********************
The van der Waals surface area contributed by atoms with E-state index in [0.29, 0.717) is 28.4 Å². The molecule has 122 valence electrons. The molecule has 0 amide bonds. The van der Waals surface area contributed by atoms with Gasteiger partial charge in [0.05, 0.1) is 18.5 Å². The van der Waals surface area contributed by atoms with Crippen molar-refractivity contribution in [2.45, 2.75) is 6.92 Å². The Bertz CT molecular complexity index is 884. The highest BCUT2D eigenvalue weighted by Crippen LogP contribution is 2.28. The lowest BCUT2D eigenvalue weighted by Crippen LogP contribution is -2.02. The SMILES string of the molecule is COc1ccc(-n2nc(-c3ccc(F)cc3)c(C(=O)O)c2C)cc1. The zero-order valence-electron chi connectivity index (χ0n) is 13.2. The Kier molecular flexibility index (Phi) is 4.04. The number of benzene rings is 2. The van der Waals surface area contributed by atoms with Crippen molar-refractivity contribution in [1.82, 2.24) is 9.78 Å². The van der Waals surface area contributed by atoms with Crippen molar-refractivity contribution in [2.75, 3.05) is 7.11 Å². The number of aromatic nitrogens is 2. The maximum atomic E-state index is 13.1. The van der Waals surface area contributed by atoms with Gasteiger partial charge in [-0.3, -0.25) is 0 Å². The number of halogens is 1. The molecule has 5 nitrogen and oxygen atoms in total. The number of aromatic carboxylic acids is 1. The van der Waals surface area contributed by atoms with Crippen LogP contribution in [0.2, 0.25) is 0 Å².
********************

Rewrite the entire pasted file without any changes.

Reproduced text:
The van der Waals surface area contributed by atoms with E-state index in [0.29, 0.717) is 28.4 Å². The molecule has 122 valence electrons. The molecule has 0 amide bonds. The van der Waals surface area contributed by atoms with Gasteiger partial charge in [0.05, 0.1) is 18.5 Å². The van der Waals surface area contributed by atoms with Crippen molar-refractivity contribution in [2.45, 2.75) is 6.92 Å². The Bertz CT molecular complexity index is 884. The highest BCUT2D eigenvalue weighted by Crippen LogP contribution is 2.28. The lowest BCUT2D eigenvalue weighted by Crippen LogP contribution is -2.02. The SMILES string of the molecule is COc1ccc(-n2nc(-c3ccc(F)cc3)c(C(=O)O)c2C)cc1. The zero-order valence-electron chi connectivity index (χ0n) is 13.2. The Kier molecular flexibility index (Phi) is 4.04. The number of benzene rings is 2. The van der Waals surface area contributed by atoms with Crippen molar-refractivity contribution in [1.82, 2.24) is 9.78 Å². The van der Waals surface area contributed by atoms with Crippen molar-refractivity contribution in [2.75, 3.05) is 7.11 Å². The number of aromatic nitrogens is 2. The maximum atomic E-state index is 13.1. The van der Waals surface area contributed by atoms with Gasteiger partial charge in [-0.3, -0.25) is 0 Å². The number of halogens is 1. The molecule has 5 nitrogen and oxygen atoms in total. The number of aromatic carboxylic acids is 1. The van der Waals surface area contributed by atoms with Crippen LogP contribution in [0.2, 0.25) is 0 Å².